How do students view tutoring jobs on your campus?
If you run a tutoring program, you probably have some some pretty high hopes here. You hope it’s a desirable role for students, with a reputation for having a lot to offer. You hope that students understand how rewarding it is to be a peer tutor and how it can help them develop professional skills. In short, you hope the role attracts top students and you wish that even more students knew just how great of an opportunity it is.
This highlights an important consideration: the student perspective of tutoring jobs. This reflection invites us to breathe new life into tutoring programs, making them more appealing, dynamic, and engaging for current and potential employees. How can tutoring jobs be seen as exciting, fun, or interesting? Just because the work may be behind-the-scenes doesn’t mean it has to be dull. It’s time for us to reinvent the college tutoring program as a place for tutors to experience growth and development, establish a sense of community, and become a leader on campus.
Building and positioning tutoring jobs as transformational, rather than transactional, not only helps attract top students but also helps you achieve other program goals. By virtue of elevating the role of your tutors, you will also elevate the quality of your tutoring program, enhance its visibility on campus, and increase student interest in tutoring services.
Indeed, the power of perspective challenges us to not just reframe tutoring jobs in terms of marketing but to also ensure that the tutoring programs themselves are designed for the 21st century. Here are three ways you can reframe tutoring jobs to attract top students on your campus.
Tutoring Jobs as a Valuable Leadership Development Opportunity
Consider why students seek out any leadership opportunity on campus — it’s an outside-the-classroom experience that helps them meet other students, develop new skills, boost their resume, and grow professionally. It’s an activity where they get to help other students succeed in college while working alongside new peers who often become great friends. These experiences will also become important talking points in future interviews.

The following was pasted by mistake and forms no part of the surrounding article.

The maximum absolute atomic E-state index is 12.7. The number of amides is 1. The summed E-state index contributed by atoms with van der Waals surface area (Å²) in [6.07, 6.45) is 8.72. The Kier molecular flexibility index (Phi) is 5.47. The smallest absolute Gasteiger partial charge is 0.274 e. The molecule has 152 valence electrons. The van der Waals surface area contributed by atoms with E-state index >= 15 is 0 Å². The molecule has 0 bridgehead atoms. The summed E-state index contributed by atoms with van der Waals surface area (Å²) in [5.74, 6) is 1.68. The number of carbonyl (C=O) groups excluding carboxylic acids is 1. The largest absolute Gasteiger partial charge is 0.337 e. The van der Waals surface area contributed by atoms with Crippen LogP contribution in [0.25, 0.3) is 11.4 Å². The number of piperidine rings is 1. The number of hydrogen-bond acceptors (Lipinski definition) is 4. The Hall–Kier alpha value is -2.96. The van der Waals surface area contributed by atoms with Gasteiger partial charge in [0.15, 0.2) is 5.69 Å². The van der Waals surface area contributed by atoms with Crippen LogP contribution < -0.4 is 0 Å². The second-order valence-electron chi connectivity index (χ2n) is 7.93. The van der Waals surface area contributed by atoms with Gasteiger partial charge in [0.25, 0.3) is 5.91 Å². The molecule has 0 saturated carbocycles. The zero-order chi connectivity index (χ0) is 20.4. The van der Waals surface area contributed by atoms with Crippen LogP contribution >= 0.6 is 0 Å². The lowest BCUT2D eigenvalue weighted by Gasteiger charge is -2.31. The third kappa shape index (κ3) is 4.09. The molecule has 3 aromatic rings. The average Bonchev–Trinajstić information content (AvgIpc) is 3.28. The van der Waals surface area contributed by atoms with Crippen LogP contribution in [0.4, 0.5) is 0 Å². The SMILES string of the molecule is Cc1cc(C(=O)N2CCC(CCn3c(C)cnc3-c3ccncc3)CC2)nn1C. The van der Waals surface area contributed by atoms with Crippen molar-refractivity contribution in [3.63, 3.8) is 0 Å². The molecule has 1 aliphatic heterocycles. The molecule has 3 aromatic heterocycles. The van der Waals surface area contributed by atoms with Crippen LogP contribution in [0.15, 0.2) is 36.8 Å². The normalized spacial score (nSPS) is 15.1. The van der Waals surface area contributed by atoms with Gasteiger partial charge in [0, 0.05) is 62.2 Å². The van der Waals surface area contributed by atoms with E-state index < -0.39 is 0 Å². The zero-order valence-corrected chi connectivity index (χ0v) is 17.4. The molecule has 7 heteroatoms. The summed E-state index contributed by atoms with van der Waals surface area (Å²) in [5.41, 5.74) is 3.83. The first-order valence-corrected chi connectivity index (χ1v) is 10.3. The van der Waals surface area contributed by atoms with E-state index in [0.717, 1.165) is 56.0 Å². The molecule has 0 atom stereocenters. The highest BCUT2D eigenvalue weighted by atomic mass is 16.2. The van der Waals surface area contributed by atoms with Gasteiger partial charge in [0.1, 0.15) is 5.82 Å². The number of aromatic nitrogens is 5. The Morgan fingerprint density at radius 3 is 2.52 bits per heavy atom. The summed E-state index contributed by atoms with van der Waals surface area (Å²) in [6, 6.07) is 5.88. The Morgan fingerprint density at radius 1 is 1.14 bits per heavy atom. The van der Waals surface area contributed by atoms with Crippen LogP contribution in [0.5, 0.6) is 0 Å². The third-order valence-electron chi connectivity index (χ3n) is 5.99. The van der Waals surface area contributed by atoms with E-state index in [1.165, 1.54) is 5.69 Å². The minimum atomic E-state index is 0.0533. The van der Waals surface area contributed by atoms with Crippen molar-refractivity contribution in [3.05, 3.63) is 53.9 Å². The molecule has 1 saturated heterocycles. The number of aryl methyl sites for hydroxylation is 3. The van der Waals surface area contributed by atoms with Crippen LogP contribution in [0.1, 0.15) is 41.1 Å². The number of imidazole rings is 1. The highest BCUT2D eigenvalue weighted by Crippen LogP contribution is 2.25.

These are all reasons why students seek out forms student involvement that are traditionally-considered leadership development opportunities. For example, many resident assistants, orientation leaders, and student organization officers would share these exact reasons when asked about why they got involved on campus. This should lead you to consider whether your campus tutors would do the same. If they don’t already view their tutoring work as an opportunity with similar value, how can the work be reframed so that they do?
First, it may be helpful to consider the kind of mentorship you are able to provide for your tutors. Iowa GROW shows us a new way to envision the supervision of student employees that marries supervision and mentorship for more effective guidance that helps students better develop and articulate their skills. In a tutoring role, this can help students challenge themselves to experience the kind of growth that many student leaders on campus aspire to achieve.
Tutoring jobs can also attract top students if they are more robust in terms of leadership skills training. After all, knowing course material and actually tutoring someone in that content are two different competencies. The latter is a skill that is best developed through tutor-specific training, like that outlined by CRLA. Training that includes information about other campus resources can elevate tutors to be on par with other student leaders. For example, many student leaders learn about the counseling center, food pantry, or Title IX office as part of their training. Tutors benefit from this same level of awareness, since it empowers them to be “effective advocates and resource-and-referral agents” for their students.
Knack Tutoring Training: The Basics is a 2-hour, online training module that was developed in partnership with CRLA. Knack tutors at the University of Florida (UF) shared their thoughts with us from tutor training in June 2020. One student shared, “I thought this training would be about how to be a better tutor for the students. I didn’t expect all of the benefits of being a tutor.” Another remarked that “the professional skill building is something I never thought about but have definitely seen improvement in personally during my time tutoring.” These reflections highlight that tutoring jobs can be reimagined and reframed to attract top students, who are happy to be shown the value of their work when it includes development opportunities like leadership training.
Tutoring Jobs as an Experiential Career Development Opportunity